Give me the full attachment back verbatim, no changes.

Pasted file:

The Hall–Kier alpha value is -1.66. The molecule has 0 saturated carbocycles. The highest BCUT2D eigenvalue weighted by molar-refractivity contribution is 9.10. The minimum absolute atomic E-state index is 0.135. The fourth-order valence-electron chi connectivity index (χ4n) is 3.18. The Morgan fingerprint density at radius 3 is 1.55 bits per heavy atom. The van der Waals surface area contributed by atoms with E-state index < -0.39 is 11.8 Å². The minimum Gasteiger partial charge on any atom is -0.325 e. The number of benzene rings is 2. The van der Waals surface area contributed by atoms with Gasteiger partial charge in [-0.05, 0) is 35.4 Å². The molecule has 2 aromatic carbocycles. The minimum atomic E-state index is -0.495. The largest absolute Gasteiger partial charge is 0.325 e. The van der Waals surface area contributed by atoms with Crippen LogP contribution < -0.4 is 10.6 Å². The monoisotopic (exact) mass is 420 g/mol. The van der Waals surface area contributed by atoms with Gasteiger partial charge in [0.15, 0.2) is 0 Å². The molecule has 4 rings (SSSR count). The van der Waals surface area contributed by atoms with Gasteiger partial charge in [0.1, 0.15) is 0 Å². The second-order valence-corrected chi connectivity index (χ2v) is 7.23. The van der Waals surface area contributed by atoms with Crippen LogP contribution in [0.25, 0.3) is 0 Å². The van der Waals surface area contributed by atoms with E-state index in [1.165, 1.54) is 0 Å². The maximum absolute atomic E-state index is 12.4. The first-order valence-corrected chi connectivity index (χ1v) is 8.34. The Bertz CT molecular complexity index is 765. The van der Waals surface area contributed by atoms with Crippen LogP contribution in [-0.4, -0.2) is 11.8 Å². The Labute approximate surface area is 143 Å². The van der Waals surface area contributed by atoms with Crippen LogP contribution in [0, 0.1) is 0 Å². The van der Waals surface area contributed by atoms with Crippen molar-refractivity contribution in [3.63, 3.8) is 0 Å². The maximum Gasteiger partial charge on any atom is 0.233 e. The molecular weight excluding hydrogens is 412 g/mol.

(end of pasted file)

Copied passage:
The Hall–Kier alpha value is -1.66. The molecule has 0 saturated carbocycles. The highest BCUT2D eigenvalue weighted by molar-refractivity contribution is 9.10. The minimum absolute atomic E-state index is 0.135. The fourth-order valence-electron chi connectivity index (χ4n) is 3.18. The Morgan fingerprint density at radius 3 is 1.55 bits per heavy atom. The van der Waals surface area contributed by atoms with E-state index < -0.39 is 11.8 Å². The minimum Gasteiger partial charge on any atom is -0.325 e. The number of benzene rings is 2. The van der Waals surface area contributed by atoms with Gasteiger partial charge in [-0.05, 0) is 35.4 Å². The molecule has 2 aromatic carbocycles. The minimum atomic E-state index is -0.495. The largest absolute Gasteiger partial charge is 0.325 e. The van der Waals surface area contributed by atoms with Crippen LogP contribution < -0.4 is 10.6 Å². The monoisotopic (exact) mass is 420 g/mol. The van der Waals surface area contributed by atoms with Gasteiger partial charge in [0.15, 0.2) is 0 Å². The molecule has 4 rings (SSSR count). The van der Waals surface area contributed by atoms with Gasteiger partial charge in [0.1, 0.15) is 0 Å². The second-order valence-corrected chi connectivity index (χ2v) is 7.23. The van der Waals surface area contributed by atoms with Crippen LogP contribution in [0.25, 0.3) is 0 Å². The van der Waals surface area contributed by atoms with E-state index in [1.165, 1.54) is 0 Å². The maximum absolute atomic E-state index is 12.4. The first-order valence-corrected chi connectivity index (χ1v) is 8.34. The Bertz CT molecular complexity index is 765. The van der Waals surface area contributed by atoms with Crippen LogP contribution in [-0.4, -0.2) is 11.8 Å². The Labute approximate surface area is 143 Å². The van der Waals surface area contributed by atoms with Crippen LogP contribution in [0, 0.1) is 0 Å². The van der Waals surface area contributed by atoms with Crippen molar-refractivity contribution in [3.63, 3.8) is 0 Å². The maximum Gasteiger partial charge on any atom is 0.233 e. The molecular weight excluding hydrogens is 412 g/mol.